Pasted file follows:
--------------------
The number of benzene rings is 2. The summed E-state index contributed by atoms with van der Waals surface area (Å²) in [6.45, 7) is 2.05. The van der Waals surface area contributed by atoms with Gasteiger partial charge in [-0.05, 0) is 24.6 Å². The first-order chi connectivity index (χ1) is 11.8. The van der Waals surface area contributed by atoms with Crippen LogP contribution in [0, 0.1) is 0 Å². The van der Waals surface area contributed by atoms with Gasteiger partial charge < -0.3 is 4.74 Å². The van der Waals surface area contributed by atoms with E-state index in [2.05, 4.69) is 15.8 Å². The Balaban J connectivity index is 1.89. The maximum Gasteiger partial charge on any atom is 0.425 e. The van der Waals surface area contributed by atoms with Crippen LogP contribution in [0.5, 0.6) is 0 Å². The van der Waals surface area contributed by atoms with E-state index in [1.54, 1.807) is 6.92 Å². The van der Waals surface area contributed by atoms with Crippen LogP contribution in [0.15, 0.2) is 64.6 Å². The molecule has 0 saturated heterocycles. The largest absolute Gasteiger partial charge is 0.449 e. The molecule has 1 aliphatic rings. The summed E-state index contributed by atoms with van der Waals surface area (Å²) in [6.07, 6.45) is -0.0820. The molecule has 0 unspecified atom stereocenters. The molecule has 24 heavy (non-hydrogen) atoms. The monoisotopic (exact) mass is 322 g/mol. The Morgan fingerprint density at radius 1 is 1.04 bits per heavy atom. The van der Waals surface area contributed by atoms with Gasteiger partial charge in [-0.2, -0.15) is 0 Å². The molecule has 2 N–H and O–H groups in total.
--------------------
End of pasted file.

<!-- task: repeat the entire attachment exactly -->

The number of benzene rings is 2. The summed E-state index contributed by atoms with van der Waals surface area (Å²) in [6.45, 7) is 2.05. The van der Waals surface area contributed by atoms with Gasteiger partial charge in [-0.05, 0) is 24.6 Å². The first-order chi connectivity index (χ1) is 11.8. The van der Waals surface area contributed by atoms with Crippen LogP contribution in [0, 0.1) is 0 Å². The van der Waals surface area contributed by atoms with Gasteiger partial charge < -0.3 is 4.74 Å². The van der Waals surface area contributed by atoms with E-state index in [2.05, 4.69) is 15.8 Å². The Balaban J connectivity index is 1.89. The maximum Gasteiger partial charge on any atom is 0.425 e. The van der Waals surface area contributed by atoms with Crippen LogP contribution in [0.5, 0.6) is 0 Å². The van der Waals surface area contributed by atoms with E-state index in [1.54, 1.807) is 6.92 Å². The van der Waals surface area contributed by atoms with Crippen LogP contribution in [0.15, 0.2) is 64.6 Å². The molecule has 0 saturated heterocycles. The largest absolute Gasteiger partial charge is 0.449 e. The molecule has 1 aliphatic rings. The summed E-state index contributed by atoms with van der Waals surface area (Å²) in [6.07, 6.45) is -0.0820. The molecule has 0 unspecified atom stereocenters. The molecule has 24 heavy (non-hydrogen) atoms. The monoisotopic (exact) mass is 322 g/mol. The Morgan fingerprint density at radius 1 is 1.04 bits per heavy atom. The van der Waals surface area contributed by atoms with Gasteiger partial charge in [-0.2, -0.15) is 0 Å². The molecule has 2 N–H and O–H groups in total.